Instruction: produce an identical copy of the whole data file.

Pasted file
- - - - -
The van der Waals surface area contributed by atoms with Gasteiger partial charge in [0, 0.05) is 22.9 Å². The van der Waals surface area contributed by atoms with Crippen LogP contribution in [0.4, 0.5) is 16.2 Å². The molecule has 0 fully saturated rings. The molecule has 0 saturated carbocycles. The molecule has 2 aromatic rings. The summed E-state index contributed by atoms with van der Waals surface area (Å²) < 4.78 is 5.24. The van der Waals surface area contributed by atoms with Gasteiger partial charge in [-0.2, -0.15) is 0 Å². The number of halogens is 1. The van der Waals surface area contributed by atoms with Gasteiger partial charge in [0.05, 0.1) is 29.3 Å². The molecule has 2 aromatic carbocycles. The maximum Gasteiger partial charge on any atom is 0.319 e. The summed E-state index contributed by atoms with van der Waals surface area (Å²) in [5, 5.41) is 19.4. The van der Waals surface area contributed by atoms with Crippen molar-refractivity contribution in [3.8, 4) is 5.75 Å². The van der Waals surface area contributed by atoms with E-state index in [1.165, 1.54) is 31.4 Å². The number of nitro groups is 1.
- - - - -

The van der Waals surface area contributed by atoms with Gasteiger partial charge in [0, 0.05) is 22.9 Å². The van der Waals surface area contributed by atoms with Crippen LogP contribution in [0.4, 0.5) is 16.2 Å². The molecule has 0 fully saturated rings. The molecule has 0 saturated carbocycles. The molecule has 2 aromatic rings. The summed E-state index contributed by atoms with van der Waals surface area (Å²) < 4.78 is 5.24. The van der Waals surface area contributed by atoms with Gasteiger partial charge in [-0.2, -0.15) is 0 Å². The number of halogens is 1. The van der Waals surface area contributed by atoms with Gasteiger partial charge in [0.05, 0.1) is 29.3 Å². The molecule has 2 aromatic carbocycles. The maximum Gasteiger partial charge on any atom is 0.319 e. The summed E-state index contributed by atoms with van der Waals surface area (Å²) in [5, 5.41) is 19.4. The van der Waals surface area contributed by atoms with Crippen molar-refractivity contribution in [3.8, 4) is 5.75 Å². The van der Waals surface area contributed by atoms with E-state index in [1.165, 1.54) is 31.4 Å². The number of nitro groups is 1.